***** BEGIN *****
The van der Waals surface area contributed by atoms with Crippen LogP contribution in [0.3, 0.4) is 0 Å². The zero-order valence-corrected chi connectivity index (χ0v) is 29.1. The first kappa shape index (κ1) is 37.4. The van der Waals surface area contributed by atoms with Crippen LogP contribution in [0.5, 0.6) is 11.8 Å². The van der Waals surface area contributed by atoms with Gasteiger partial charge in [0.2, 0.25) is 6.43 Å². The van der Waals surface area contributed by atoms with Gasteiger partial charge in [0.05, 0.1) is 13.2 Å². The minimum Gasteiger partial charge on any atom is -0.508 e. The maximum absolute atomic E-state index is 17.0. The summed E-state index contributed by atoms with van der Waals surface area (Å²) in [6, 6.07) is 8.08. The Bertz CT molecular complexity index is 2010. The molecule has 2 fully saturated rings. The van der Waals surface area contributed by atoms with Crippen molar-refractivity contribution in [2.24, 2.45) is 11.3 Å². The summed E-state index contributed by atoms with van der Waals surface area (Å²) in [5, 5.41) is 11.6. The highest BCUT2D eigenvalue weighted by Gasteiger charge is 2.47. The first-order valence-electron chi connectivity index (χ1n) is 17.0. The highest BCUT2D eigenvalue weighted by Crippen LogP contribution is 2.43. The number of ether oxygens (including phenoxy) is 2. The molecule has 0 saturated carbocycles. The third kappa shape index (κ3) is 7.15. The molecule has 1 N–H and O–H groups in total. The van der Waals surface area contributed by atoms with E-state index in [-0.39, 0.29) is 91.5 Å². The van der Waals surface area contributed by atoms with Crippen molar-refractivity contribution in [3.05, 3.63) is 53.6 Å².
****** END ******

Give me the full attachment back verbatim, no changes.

The van der Waals surface area contributed by atoms with Crippen LogP contribution in [0.3, 0.4) is 0 Å². The zero-order valence-corrected chi connectivity index (χ0v) is 29.1. The first kappa shape index (κ1) is 37.4. The van der Waals surface area contributed by atoms with Crippen LogP contribution in [0.5, 0.6) is 11.8 Å². The van der Waals surface area contributed by atoms with Gasteiger partial charge in [0.2, 0.25) is 6.43 Å². The van der Waals surface area contributed by atoms with Gasteiger partial charge in [0.05, 0.1) is 13.2 Å². The minimum Gasteiger partial charge on any atom is -0.508 e. The maximum absolute atomic E-state index is 17.0. The summed E-state index contributed by atoms with van der Waals surface area (Å²) in [6, 6.07) is 8.08. The Bertz CT molecular complexity index is 2010. The molecule has 2 fully saturated rings. The van der Waals surface area contributed by atoms with Crippen molar-refractivity contribution in [2.24, 2.45) is 11.3 Å². The summed E-state index contributed by atoms with van der Waals surface area (Å²) in [5, 5.41) is 11.6. The highest BCUT2D eigenvalue weighted by Gasteiger charge is 2.47. The first-order valence-electron chi connectivity index (χ1n) is 17.0. The highest BCUT2D eigenvalue weighted by Crippen LogP contribution is 2.43. The number of ether oxygens (including phenoxy) is 2. The molecule has 0 saturated carbocycles. The third kappa shape index (κ3) is 7.15. The molecule has 1 N–H and O–H groups in total. The van der Waals surface area contributed by atoms with E-state index in [-0.39, 0.29) is 91.5 Å². The van der Waals surface area contributed by atoms with Crippen molar-refractivity contribution in [3.05, 3.63) is 53.6 Å².